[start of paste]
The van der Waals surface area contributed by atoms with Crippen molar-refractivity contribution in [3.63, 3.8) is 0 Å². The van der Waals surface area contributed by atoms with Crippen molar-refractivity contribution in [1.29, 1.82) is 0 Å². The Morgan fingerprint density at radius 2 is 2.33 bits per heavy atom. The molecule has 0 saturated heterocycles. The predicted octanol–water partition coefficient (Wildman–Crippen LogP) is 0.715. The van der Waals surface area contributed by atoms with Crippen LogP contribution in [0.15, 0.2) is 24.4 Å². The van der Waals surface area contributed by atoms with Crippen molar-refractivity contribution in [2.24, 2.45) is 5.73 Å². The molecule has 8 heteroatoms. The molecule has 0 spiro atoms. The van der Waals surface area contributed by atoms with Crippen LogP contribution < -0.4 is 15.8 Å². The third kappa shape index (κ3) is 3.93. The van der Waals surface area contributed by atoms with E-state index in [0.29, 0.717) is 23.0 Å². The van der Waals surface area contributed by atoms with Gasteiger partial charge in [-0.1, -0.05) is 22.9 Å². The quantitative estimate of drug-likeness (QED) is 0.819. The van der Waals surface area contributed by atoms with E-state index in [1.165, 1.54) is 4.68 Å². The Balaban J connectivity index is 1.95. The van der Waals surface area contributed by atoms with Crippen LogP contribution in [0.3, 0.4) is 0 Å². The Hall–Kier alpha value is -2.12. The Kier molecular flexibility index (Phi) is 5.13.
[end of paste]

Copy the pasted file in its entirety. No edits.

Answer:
The van der Waals surface area contributed by atoms with Crippen molar-refractivity contribution in [3.63, 3.8) is 0 Å². The van der Waals surface area contributed by atoms with Crippen molar-refractivity contribution in [1.29, 1.82) is 0 Å². The Morgan fingerprint density at radius 2 is 2.33 bits per heavy atom. The molecule has 0 saturated heterocycles. The predicted octanol–water partition coefficient (Wildman–Crippen LogP) is 0.715. The van der Waals surface area contributed by atoms with Crippen LogP contribution in [0.15, 0.2) is 24.4 Å². The van der Waals surface area contributed by atoms with Crippen molar-refractivity contribution in [2.24, 2.45) is 5.73 Å². The molecule has 8 heteroatoms. The molecule has 0 spiro atoms. The van der Waals surface area contributed by atoms with Crippen LogP contribution < -0.4 is 15.8 Å². The third kappa shape index (κ3) is 3.93. The van der Waals surface area contributed by atoms with E-state index in [0.29, 0.717) is 23.0 Å². The van der Waals surface area contributed by atoms with Gasteiger partial charge in [-0.1, -0.05) is 22.9 Å². The quantitative estimate of drug-likeness (QED) is 0.819. The van der Waals surface area contributed by atoms with E-state index in [1.165, 1.54) is 4.68 Å². The Balaban J connectivity index is 1.95. The van der Waals surface area contributed by atoms with Crippen LogP contribution in [0.3, 0.4) is 0 Å². The Hall–Kier alpha value is -2.12. The Kier molecular flexibility index (Phi) is 5.13.